Howard's Defiance Score Review
Back in January I reviewed the score for the film Defiance, by James Newton Howard. It was (for me) an interesting score, but not quite the level I expected out of Howard's music.
Since then the CD of the film music has been released. I have not purchased a copy, so I'll not personally comment on the music, however, in an effort to be fair, there are several reviews that have been posted so I thought I would include highlights here.
Marina Romani of MusicalCriticism.com gave a warm reception to the music, in many respects similar to my own review:
"Howard's predilection for strings is reflected in the presence of Grammy Award winning violinist Joshua Bell as soloist. Bell's interventions are sometimes rather circumscribed, as the few notes in 'Bella and Zus' demonstrate. Yet, probably thanks to this reticence, his presence becomes even more meaningful.
"Despite the harmonic unity that characterizes most of the score, a sense of progression is provided by the presence of contrasting pieces. One of them is 'The Bielski Otriad', in which drums and brasses become more invasive and give the score a new narrative twist. Another musical variation is offered in the closing piece, 'The Bielski Brothers/Ikh Bin A Mame', which is different from the rest of the soundtrack both by virtue of a severe piano solo and by the attenuation of the string work.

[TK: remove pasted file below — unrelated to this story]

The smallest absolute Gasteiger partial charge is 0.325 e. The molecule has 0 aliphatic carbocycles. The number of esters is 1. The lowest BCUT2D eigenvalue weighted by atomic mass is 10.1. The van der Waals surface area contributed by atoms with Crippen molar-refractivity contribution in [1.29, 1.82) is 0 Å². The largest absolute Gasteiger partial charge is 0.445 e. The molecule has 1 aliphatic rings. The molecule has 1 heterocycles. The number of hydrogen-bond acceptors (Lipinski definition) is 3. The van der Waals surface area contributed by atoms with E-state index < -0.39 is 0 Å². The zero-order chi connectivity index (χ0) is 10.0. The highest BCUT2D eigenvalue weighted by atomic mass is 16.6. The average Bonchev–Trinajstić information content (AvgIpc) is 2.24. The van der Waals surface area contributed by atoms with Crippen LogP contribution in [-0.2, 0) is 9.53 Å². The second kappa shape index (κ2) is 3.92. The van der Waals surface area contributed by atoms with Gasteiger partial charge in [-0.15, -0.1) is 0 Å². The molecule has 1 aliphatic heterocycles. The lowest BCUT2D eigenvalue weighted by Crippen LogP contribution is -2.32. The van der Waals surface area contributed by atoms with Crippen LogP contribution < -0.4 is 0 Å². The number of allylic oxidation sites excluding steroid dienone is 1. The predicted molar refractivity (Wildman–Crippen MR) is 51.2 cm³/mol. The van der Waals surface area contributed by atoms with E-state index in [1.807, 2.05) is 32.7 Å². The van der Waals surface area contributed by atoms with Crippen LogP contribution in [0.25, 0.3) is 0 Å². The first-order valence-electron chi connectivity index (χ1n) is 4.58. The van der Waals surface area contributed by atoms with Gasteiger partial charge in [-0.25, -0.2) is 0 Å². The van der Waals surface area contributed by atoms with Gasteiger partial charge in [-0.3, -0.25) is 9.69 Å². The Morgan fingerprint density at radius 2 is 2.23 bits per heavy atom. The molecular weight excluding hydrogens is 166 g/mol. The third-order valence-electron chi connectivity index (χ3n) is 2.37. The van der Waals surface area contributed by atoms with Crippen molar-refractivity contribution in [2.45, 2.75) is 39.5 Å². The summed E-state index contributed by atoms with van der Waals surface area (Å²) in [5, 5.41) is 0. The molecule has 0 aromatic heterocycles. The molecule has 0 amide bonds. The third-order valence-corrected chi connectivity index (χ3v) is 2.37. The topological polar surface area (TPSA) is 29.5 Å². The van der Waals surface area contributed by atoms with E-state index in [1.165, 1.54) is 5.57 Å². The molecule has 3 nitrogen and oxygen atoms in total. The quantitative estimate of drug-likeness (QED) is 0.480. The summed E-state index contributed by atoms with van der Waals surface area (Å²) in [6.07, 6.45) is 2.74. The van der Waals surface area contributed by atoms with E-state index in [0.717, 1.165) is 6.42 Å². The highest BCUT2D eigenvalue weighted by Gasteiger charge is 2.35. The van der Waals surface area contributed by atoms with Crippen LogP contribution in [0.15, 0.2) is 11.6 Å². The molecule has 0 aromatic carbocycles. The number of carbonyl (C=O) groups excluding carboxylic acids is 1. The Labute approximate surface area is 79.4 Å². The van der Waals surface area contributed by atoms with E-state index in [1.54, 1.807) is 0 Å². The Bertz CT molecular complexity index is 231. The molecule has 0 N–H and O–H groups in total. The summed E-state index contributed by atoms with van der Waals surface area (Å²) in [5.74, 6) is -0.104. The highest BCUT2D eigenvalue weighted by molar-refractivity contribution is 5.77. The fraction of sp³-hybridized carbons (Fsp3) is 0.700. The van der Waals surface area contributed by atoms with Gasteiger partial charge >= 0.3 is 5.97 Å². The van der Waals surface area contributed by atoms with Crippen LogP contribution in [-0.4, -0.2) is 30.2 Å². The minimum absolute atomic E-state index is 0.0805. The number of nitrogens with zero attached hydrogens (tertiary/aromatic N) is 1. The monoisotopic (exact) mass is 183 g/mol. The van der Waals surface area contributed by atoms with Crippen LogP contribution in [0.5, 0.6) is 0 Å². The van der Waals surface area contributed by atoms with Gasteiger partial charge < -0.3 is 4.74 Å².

"On the whole, Howard's score is effective in supporting the film's structure and in maintaining its high technical quality. Joshua Bell's playing stands out within a very polished orchestral interpretation, one that on occasions seemed to be too mechanical."
Howard, whose original name was Howeritz but was changed to Howard by his father to conceal their Jewish Heritage, felt the story of the film was very meaningful and needed to be expressed in a way that would live on emotionally. “The violin can express the complete range of human emotion. It can be joyful and jaunty or it can sound like it’s moaning and crying. And it can express great longing and loss, which is so strong in this story,” Howard said. “The violin is so emotional that the key was keeping the music reined in, so it doesn’t tip over into sentimentality.”
“The instrument itself was not going to be as important as the notes that were written for the instrument,” he explained.
So, perhaps my comments about the violin's true connection the heritage was not the fault of Joshua Bell, but lies with the composer.